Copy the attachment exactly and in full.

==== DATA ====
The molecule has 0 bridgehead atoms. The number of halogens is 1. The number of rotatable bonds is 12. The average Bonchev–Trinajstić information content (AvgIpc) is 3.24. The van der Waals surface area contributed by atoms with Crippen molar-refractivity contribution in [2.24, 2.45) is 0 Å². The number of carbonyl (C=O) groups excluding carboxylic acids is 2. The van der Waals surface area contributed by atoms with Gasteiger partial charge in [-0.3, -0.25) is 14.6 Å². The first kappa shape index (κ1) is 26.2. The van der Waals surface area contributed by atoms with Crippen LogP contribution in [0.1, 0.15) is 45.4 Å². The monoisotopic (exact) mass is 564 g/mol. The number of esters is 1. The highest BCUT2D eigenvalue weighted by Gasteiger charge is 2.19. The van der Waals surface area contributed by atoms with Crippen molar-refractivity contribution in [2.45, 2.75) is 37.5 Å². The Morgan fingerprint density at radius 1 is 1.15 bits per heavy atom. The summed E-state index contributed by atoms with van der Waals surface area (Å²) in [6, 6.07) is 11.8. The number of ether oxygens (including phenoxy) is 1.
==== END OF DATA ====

The molecule has 0 bridgehead atoms. The number of halogens is 1. The number of rotatable bonds is 12. The average Bonchev–Trinajstić information content (AvgIpc) is 3.24. The van der Waals surface area contributed by atoms with Crippen molar-refractivity contribution in [2.24, 2.45) is 0 Å². The number of carbonyl (C=O) groups excluding carboxylic acids is 2. The van der Waals surface area contributed by atoms with Gasteiger partial charge in [-0.3, -0.25) is 14.6 Å². The first kappa shape index (κ1) is 26.2. The van der Waals surface area contributed by atoms with Crippen LogP contribution in [0.1, 0.15) is 45.4 Å². The monoisotopic (exact) mass is 564 g/mol. The number of esters is 1. The highest BCUT2D eigenvalue weighted by Gasteiger charge is 2.19. The van der Waals surface area contributed by atoms with Crippen molar-refractivity contribution in [2.45, 2.75) is 37.5 Å². The Morgan fingerprint density at radius 1 is 1.15 bits per heavy atom. The summed E-state index contributed by atoms with van der Waals surface area (Å²) in [6, 6.07) is 11.8. The number of ether oxygens (including phenoxy) is 1.